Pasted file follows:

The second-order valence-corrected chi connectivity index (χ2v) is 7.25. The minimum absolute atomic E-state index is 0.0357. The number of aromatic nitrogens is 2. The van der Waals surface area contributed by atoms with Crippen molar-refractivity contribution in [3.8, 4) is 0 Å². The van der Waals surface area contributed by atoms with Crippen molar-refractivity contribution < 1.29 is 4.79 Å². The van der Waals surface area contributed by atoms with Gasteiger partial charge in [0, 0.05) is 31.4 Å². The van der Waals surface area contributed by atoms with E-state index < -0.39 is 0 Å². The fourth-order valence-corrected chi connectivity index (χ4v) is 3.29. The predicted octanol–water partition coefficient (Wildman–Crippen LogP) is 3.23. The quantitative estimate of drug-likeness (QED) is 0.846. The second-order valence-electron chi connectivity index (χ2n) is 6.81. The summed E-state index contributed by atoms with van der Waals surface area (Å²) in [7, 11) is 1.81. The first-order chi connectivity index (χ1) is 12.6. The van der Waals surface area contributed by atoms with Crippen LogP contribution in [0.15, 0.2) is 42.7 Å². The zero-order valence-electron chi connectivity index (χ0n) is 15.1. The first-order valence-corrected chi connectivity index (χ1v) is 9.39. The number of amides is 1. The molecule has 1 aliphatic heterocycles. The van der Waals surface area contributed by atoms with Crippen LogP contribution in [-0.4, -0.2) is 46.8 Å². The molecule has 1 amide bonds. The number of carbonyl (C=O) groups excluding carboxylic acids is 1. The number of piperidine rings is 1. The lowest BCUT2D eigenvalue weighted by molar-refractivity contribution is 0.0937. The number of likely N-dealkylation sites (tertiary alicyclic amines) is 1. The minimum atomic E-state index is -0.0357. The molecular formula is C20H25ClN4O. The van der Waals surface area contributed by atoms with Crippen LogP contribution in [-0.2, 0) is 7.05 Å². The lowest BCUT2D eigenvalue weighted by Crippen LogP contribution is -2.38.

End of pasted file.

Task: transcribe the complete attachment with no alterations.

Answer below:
The second-order valence-corrected chi connectivity index (χ2v) is 7.25. The minimum absolute atomic E-state index is 0.0357. The number of aromatic nitrogens is 2. The van der Waals surface area contributed by atoms with Crippen molar-refractivity contribution in [3.8, 4) is 0 Å². The van der Waals surface area contributed by atoms with Crippen molar-refractivity contribution < 1.29 is 4.79 Å². The van der Waals surface area contributed by atoms with Gasteiger partial charge in [0, 0.05) is 31.4 Å². The van der Waals surface area contributed by atoms with E-state index < -0.39 is 0 Å². The fourth-order valence-corrected chi connectivity index (χ4v) is 3.29. The predicted octanol–water partition coefficient (Wildman–Crippen LogP) is 3.23. The quantitative estimate of drug-likeness (QED) is 0.846. The second-order valence-electron chi connectivity index (χ2n) is 6.81. The summed E-state index contributed by atoms with van der Waals surface area (Å²) in [7, 11) is 1.81. The first-order chi connectivity index (χ1) is 12.6. The van der Waals surface area contributed by atoms with Crippen LogP contribution in [0.15, 0.2) is 42.7 Å². The zero-order valence-electron chi connectivity index (χ0n) is 15.1. The first-order valence-corrected chi connectivity index (χ1v) is 9.39. The number of amides is 1. The molecule has 1 aliphatic heterocycles. The van der Waals surface area contributed by atoms with Crippen LogP contribution in [-0.4, -0.2) is 46.8 Å². The molecule has 1 amide bonds. The number of carbonyl (C=O) groups excluding carboxylic acids is 1. The number of piperidine rings is 1. The lowest BCUT2D eigenvalue weighted by molar-refractivity contribution is 0.0937. The number of likely N-dealkylation sites (tertiary alicyclic amines) is 1. The minimum atomic E-state index is -0.0357. The molecular formula is C20H25ClN4O. The van der Waals surface area contributed by atoms with Crippen LogP contribution in [-0.2, 0) is 7.05 Å². The lowest BCUT2D eigenvalue weighted by Crippen LogP contribution is -2.38.